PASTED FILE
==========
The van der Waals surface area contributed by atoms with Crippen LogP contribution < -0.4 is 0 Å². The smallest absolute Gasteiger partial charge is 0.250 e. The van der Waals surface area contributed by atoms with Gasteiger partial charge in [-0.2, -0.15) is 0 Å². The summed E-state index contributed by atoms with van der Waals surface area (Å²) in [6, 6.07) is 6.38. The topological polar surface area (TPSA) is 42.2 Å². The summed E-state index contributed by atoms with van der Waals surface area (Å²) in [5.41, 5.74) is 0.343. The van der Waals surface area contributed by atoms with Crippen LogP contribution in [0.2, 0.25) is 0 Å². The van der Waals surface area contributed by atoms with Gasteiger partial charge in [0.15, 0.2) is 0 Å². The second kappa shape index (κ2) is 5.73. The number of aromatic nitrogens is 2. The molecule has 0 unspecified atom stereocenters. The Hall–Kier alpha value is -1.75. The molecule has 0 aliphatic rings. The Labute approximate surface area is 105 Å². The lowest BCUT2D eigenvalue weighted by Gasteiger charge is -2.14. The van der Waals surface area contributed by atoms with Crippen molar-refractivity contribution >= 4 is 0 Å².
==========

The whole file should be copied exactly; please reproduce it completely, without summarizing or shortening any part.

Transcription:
The van der Waals surface area contributed by atoms with Crippen LogP contribution < -0.4 is 0 Å². The smallest absolute Gasteiger partial charge is 0.250 e. The van der Waals surface area contributed by atoms with Gasteiger partial charge in [-0.2, -0.15) is 0 Å². The summed E-state index contributed by atoms with van der Waals surface area (Å²) in [6, 6.07) is 6.38. The topological polar surface area (TPSA) is 42.2 Å². The summed E-state index contributed by atoms with van der Waals surface area (Å²) in [5.41, 5.74) is 0.343. The van der Waals surface area contributed by atoms with Crippen LogP contribution in [0.2, 0.25) is 0 Å². The van der Waals surface area contributed by atoms with Gasteiger partial charge in [0.15, 0.2) is 0 Å². The second kappa shape index (κ2) is 5.73. The number of aromatic nitrogens is 2. The molecule has 0 unspecified atom stereocenters. The Hall–Kier alpha value is -1.75. The molecule has 0 aliphatic rings. The Labute approximate surface area is 105 Å². The lowest BCUT2D eigenvalue weighted by Gasteiger charge is -2.14. The van der Waals surface area contributed by atoms with Crippen molar-refractivity contribution >= 4 is 0 Å².